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Want to truly build local industry capability? Begin as a regional MROU hub

An F-35A Lightning II aircraft outside of the BAE Systems maintenance hangar near RAAF Base Williamtown (Source: Defence)

Australia’s defence industrial base stands at a crossroads amid new policy frameworks and broader initiatives, like AUKUS, designed to boost the participation, capacity, and competitiveness of our defence industry, but we have an overlooked path for growing our defence industrial base and regional partnerships.

Australia’s defence industrial base stands at a crossroads amid new policy frameworks and broader initiatives, like AUKUS, designed to boost the participation, capacity, and competitiveness of our defence industry, but we have an overlooked path for growing our defence industrial base and regional partnerships.

For much of the last four decades, Australia’s comparatively small defence industrial base has faced a number of major challenges that have hindered the scale, competitiveness, and resilience of this increasingly critical sector of the national economy.

Whether at the hands of declining post-Cold War budgets, as a result of the “peace dividend”; small, seemingly arbitrary acquisition numbers; feared “valleys of death” caused by delayed decision making; global supply chain constraints or the impact of review-induced delays, Australia’s defence industrial base has been expected to move mountains but has been fundamentally prevented from hitting the gym for leg day.

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One area Australian defence industry has been a quiet achiever is in the maintenance, sustainment, and complex through-life upgrade and overhaul life cycle of not just our platforms, but common platforms in use with our allies – like the MH-60R Romeo and F-35 Joint Strike Fighter – have provided some consistency for Australia’s defence industrial base.

Further enhancing this model is the industry opportunities emerging from the trilateral AUKUS agreement, which will see Australia field a fleet of nuclear-powered submarines and support the increased basing of both American and British nuclear-powered submarines in Western Australia.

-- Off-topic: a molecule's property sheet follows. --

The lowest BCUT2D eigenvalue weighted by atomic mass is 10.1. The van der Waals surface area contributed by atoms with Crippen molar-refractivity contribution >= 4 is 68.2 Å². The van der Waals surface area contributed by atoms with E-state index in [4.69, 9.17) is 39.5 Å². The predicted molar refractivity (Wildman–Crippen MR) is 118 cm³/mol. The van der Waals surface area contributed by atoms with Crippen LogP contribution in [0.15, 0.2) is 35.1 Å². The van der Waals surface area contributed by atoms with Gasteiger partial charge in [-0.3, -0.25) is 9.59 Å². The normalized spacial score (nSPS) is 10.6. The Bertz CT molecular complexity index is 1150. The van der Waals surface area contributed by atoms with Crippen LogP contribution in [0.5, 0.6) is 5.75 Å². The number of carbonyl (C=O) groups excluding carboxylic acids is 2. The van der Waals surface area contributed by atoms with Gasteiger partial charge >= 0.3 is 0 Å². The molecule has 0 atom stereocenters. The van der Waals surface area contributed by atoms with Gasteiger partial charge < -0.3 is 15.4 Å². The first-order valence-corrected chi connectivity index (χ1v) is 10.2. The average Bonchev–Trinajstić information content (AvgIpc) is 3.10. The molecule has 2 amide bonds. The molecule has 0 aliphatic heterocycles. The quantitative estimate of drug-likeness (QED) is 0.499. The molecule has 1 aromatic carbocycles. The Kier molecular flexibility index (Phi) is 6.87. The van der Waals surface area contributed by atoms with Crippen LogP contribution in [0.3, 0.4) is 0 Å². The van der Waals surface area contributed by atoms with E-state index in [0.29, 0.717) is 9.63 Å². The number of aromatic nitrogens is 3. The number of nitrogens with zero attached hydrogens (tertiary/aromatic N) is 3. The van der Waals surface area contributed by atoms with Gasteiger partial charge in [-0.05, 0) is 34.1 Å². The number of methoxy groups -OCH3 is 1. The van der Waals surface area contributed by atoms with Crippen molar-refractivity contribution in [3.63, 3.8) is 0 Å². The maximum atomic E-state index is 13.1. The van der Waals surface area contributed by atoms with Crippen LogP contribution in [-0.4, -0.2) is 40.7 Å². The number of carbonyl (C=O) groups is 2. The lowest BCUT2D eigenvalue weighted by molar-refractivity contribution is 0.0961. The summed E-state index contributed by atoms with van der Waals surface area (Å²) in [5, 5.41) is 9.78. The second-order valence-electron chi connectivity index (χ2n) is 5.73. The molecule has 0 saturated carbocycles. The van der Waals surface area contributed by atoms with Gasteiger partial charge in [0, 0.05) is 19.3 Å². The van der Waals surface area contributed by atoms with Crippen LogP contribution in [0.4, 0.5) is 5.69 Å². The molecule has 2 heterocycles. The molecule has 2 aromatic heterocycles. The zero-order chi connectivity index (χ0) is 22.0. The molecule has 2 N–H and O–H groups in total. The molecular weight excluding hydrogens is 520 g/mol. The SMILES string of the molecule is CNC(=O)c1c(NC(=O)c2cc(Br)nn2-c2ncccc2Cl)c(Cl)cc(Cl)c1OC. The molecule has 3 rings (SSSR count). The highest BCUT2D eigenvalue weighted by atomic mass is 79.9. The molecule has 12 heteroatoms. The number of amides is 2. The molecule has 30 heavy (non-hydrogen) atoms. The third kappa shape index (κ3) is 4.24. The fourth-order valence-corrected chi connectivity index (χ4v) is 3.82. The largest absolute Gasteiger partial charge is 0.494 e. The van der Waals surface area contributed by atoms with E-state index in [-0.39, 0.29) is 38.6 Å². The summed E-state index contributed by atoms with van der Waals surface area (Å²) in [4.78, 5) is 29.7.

Yet as the Indo-Pacific continues to undergo the largest period of military build-up since the Second World War, Australia seems to be missing a step when it comes to leveraging both our geographic location, our increasingly skilled workforce, our raw resources, and our relationships to become the Indo-Pacific’s “go-to” partner for defence industry capability.

But what do I mean?

A tried-and-true model

Australia already has two standout and successful models to draw upon as “proof of concept”, the first being the Lockheed Martin/Sikorsky maintenance hub for both Australian and US Navy MH-60R Romeo helicopters at Nowra on the NSW south coast.

Indeed, beginning in October 2022, the first US Navy Romeo helicopters began their deep maintenance activity, part of a planned maintenance interval (PMI) which was completed in June 2023, while the 50th successful PMI for Australia’s own Romeo fleet was completed at Nowra in late-2023.

At the time of the first successful completion of a US Navy Romeo PMI, Commodore Darren Rae, Director General Navy Aviation and Aircrew Training, said the induction of the US Navy MH-60R into Australian facilities was a “strategically significant milestone” for Australia and the United States, which share priorities to strengthen supply chain resilience in the Indo-Pacific.

The importance of this model was reinforced by US Navy Captain William Hargreaves, the US Navy’s H-60 Multi-Mission Helicopters Program Manager who said, “Demonstrating successful PMI on a US Navy MH-60R in Australia is a testament to our two nations’ shared trust and commitments in our century-long partnership with the Royal Australian Navy.”